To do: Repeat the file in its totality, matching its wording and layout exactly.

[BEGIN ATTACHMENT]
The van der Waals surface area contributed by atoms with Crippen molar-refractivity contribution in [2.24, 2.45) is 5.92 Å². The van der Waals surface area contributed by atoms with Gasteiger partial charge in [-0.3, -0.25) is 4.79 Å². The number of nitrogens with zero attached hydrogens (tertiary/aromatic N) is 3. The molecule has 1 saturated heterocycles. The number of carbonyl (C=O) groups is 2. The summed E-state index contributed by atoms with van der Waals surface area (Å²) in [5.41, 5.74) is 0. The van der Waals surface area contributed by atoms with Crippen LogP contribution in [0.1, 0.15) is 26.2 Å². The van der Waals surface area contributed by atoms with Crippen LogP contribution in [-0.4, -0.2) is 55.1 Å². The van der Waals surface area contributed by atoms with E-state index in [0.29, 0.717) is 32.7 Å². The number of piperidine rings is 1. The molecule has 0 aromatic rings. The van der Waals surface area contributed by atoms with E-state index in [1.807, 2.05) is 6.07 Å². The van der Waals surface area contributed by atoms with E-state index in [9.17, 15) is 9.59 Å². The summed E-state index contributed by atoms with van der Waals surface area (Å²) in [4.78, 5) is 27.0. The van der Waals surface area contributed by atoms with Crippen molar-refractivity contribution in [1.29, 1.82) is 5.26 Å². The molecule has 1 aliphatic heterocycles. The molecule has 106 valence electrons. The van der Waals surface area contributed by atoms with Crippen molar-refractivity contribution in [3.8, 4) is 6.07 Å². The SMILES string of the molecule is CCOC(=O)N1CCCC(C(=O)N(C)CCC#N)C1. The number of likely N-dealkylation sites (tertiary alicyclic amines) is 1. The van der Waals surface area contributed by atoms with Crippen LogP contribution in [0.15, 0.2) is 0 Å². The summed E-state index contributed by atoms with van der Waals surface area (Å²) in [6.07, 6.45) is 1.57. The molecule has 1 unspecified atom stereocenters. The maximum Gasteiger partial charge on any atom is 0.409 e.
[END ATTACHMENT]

The van der Waals surface area contributed by atoms with Crippen molar-refractivity contribution in [2.24, 2.45) is 5.92 Å². The van der Waals surface area contributed by atoms with Gasteiger partial charge in [-0.3, -0.25) is 4.79 Å². The number of nitrogens with zero attached hydrogens (tertiary/aromatic N) is 3. The molecule has 1 saturated heterocycles. The number of carbonyl (C=O) groups is 2. The summed E-state index contributed by atoms with van der Waals surface area (Å²) in [5.41, 5.74) is 0. The van der Waals surface area contributed by atoms with Crippen LogP contribution in [0.1, 0.15) is 26.2 Å². The van der Waals surface area contributed by atoms with Crippen LogP contribution in [-0.4, -0.2) is 55.1 Å². The van der Waals surface area contributed by atoms with E-state index in [0.29, 0.717) is 32.7 Å². The number of piperidine rings is 1. The molecule has 0 aromatic rings. The van der Waals surface area contributed by atoms with E-state index in [1.807, 2.05) is 6.07 Å². The van der Waals surface area contributed by atoms with E-state index in [9.17, 15) is 9.59 Å². The summed E-state index contributed by atoms with van der Waals surface area (Å²) in [4.78, 5) is 27.0. The van der Waals surface area contributed by atoms with Crippen molar-refractivity contribution in [1.29, 1.82) is 5.26 Å². The molecule has 1 aliphatic heterocycles. The molecule has 106 valence electrons. The van der Waals surface area contributed by atoms with Crippen molar-refractivity contribution in [3.8, 4) is 6.07 Å². The SMILES string of the molecule is CCOC(=O)N1CCCC(C(=O)N(C)CCC#N)C1. The number of likely N-dealkylation sites (tertiary alicyclic amines) is 1. The van der Waals surface area contributed by atoms with Crippen LogP contribution in [0.15, 0.2) is 0 Å². The summed E-state index contributed by atoms with van der Waals surface area (Å²) in [6.07, 6.45) is 1.57. The molecule has 1 unspecified atom stereocenters. The maximum Gasteiger partial charge on any atom is 0.409 e.